figure a

Comparison with other linkage tools

We compared CIDACS-RL with other four well-established open source record linkage tools available in the literature: RecLink (version 3.1) [22], FRIL (Fine-Grained Records Integration and Linkage Tool - version 2.1.5) [35], Febrl (Freely Extensible Biomedical Record Linkage - version 0.4.2) [25], and AtyImo [36]. A gold standard dataset was used for comparison purpose. We used the same attributes available for all linkage methods and different configurations. In addition, as part of the experiment, the best case scenarios were pre-tested for each tool in order to find the best results for a fair comparison. Febrl, like CIDACS-RL, also provides blocking-indexing implementations, but during our comparison, the best results were achieved when running the system without blocking. Blocking was also required in RecLink, where the best blocking configuration was a combination of (first name of mother + municipality) and (last name of mother + municipality). In addition, different cut-offs are chosen for different linkage tools using ROC curve, since the linkage tools work differently, such that the maximum precision and recall are obtained. AtyImo, bespoke data linkage tool able to run over Spark and CUDA and implementing privacy-preserving techniques (through Bloom filters), was previously developed and initially used at CIDACS as part of a joint Brazil-UK project proposing the setup of the 100 Million Brazilian Cohort. However, its computational complexity (computational time) was prohibitive. CIDACS-RL brings advantages in terms of computational time although it assumes the existence of a safer room (no privacy-preserving techniques are required). A short description of these linkage tools compared in this section and selection of cut-off using ROC curve are provided in the Supplementary Material 1.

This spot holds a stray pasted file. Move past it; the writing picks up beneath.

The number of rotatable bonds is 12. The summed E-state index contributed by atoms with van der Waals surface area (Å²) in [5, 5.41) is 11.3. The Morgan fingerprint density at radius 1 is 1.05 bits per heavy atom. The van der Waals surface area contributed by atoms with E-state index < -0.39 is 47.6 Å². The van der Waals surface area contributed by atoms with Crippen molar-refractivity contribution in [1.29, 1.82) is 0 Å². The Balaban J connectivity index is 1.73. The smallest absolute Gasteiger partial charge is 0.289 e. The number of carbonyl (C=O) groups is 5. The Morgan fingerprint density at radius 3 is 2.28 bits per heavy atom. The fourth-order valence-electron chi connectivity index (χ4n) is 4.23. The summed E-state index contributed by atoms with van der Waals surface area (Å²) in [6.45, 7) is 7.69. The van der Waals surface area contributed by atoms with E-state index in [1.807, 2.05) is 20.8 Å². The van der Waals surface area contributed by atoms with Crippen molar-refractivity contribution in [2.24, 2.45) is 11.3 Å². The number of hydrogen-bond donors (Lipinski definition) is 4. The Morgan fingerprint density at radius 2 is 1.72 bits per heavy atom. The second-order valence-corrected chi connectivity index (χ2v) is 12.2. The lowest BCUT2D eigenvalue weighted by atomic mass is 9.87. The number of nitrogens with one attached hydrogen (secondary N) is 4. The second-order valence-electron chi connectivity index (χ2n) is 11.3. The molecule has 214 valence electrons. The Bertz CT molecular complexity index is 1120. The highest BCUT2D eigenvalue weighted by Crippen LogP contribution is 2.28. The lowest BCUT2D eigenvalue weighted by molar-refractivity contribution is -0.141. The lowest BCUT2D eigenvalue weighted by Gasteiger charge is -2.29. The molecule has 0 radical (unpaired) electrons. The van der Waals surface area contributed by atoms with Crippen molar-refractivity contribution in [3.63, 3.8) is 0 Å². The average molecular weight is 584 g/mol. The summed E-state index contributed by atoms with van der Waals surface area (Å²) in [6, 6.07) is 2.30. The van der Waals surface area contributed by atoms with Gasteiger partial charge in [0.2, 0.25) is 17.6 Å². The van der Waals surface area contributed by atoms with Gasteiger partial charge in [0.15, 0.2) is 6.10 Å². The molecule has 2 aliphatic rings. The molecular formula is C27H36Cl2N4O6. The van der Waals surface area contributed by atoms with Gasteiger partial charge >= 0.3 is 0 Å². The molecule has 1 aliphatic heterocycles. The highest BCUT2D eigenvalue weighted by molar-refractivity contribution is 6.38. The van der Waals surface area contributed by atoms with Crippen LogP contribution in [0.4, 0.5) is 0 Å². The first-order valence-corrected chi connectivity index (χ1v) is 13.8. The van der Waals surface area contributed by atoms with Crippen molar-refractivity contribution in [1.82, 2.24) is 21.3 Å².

In this paper, we have used three different datasets to evaluate the performance of CIDACS-RL (summarized in Supplementary Material 2). We have derived a gold standard dataset from live births and mortality records to assess the performance of the different linkage tools. We also used a case study dataset, much larger than the gold standard dataset, from socioeconomic and demographics data linked to notifications of tuberculosis cases. This study was used to describe the performance of CIDACS-RL in big, real datasets. Finally, we created a synthetic dataset containing common attributes present in most Brazilian public health databases to assess the scalability of the CIDACS-RL tool. The case study and synthetic datasets were used only for CIDACS-RL. Detailed description of the data sets used to build the gold standard and case study datasets are summarised in the Supplementary Material 2.

Gold standard dataset